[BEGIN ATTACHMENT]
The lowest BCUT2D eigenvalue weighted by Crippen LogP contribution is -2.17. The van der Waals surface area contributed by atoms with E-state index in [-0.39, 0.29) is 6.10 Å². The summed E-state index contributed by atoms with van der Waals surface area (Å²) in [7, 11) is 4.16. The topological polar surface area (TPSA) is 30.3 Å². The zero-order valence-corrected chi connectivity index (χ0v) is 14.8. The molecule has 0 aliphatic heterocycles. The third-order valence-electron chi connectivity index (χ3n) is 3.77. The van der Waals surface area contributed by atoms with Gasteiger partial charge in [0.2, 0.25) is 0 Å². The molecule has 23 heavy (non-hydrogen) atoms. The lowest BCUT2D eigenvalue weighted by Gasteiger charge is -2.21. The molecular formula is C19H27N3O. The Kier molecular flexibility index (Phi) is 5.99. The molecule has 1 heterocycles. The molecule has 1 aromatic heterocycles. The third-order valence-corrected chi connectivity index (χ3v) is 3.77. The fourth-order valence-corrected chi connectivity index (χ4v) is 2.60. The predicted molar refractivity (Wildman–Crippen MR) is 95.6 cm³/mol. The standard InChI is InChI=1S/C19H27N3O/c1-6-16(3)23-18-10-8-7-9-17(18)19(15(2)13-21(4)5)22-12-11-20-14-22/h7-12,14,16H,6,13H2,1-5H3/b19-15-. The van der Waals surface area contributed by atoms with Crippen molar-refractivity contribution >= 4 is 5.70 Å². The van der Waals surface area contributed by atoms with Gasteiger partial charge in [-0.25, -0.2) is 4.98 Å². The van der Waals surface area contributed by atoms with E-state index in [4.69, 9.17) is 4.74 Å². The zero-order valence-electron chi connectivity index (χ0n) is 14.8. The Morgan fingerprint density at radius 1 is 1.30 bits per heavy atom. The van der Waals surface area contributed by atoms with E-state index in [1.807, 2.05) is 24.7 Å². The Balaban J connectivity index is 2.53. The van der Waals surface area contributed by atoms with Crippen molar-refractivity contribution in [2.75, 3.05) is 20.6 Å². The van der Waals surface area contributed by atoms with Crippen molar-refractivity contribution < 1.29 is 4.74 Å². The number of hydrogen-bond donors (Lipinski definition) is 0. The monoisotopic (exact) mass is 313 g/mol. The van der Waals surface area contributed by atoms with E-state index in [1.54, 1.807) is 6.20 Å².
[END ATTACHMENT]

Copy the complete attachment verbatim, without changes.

The lowest BCUT2D eigenvalue weighted by Crippen LogP contribution is -2.17. The van der Waals surface area contributed by atoms with E-state index in [-0.39, 0.29) is 6.10 Å². The summed E-state index contributed by atoms with van der Waals surface area (Å²) in [7, 11) is 4.16. The topological polar surface area (TPSA) is 30.3 Å². The zero-order valence-corrected chi connectivity index (χ0v) is 14.8. The molecule has 0 aliphatic heterocycles. The third-order valence-electron chi connectivity index (χ3n) is 3.77. The van der Waals surface area contributed by atoms with Gasteiger partial charge in [0.2, 0.25) is 0 Å². The molecule has 23 heavy (non-hydrogen) atoms. The lowest BCUT2D eigenvalue weighted by Gasteiger charge is -2.21. The molecular formula is C19H27N3O. The Kier molecular flexibility index (Phi) is 5.99. The molecule has 1 heterocycles. The molecule has 1 aromatic heterocycles. The third-order valence-corrected chi connectivity index (χ3v) is 3.77. The fourth-order valence-corrected chi connectivity index (χ4v) is 2.60. The predicted molar refractivity (Wildman–Crippen MR) is 95.6 cm³/mol. The standard InChI is InChI=1S/C19H27N3O/c1-6-16(3)23-18-10-8-7-9-17(18)19(15(2)13-21(4)5)22-12-11-20-14-22/h7-12,14,16H,6,13H2,1-5H3/b19-15-. The van der Waals surface area contributed by atoms with Crippen molar-refractivity contribution >= 4 is 5.70 Å². The van der Waals surface area contributed by atoms with Gasteiger partial charge in [-0.25, -0.2) is 4.98 Å². The van der Waals surface area contributed by atoms with E-state index in [4.69, 9.17) is 4.74 Å². The zero-order valence-electron chi connectivity index (χ0n) is 14.8. The Morgan fingerprint density at radius 1 is 1.30 bits per heavy atom. The van der Waals surface area contributed by atoms with E-state index in [1.807, 2.05) is 24.7 Å². The Balaban J connectivity index is 2.53. The van der Waals surface area contributed by atoms with Crippen molar-refractivity contribution in [2.75, 3.05) is 20.6 Å². The van der Waals surface area contributed by atoms with Crippen molar-refractivity contribution < 1.29 is 4.74 Å². The number of hydrogen-bond donors (Lipinski definition) is 0. The monoisotopic (exact) mass is 313 g/mol. The van der Waals surface area contributed by atoms with E-state index in [1.54, 1.807) is 6.20 Å².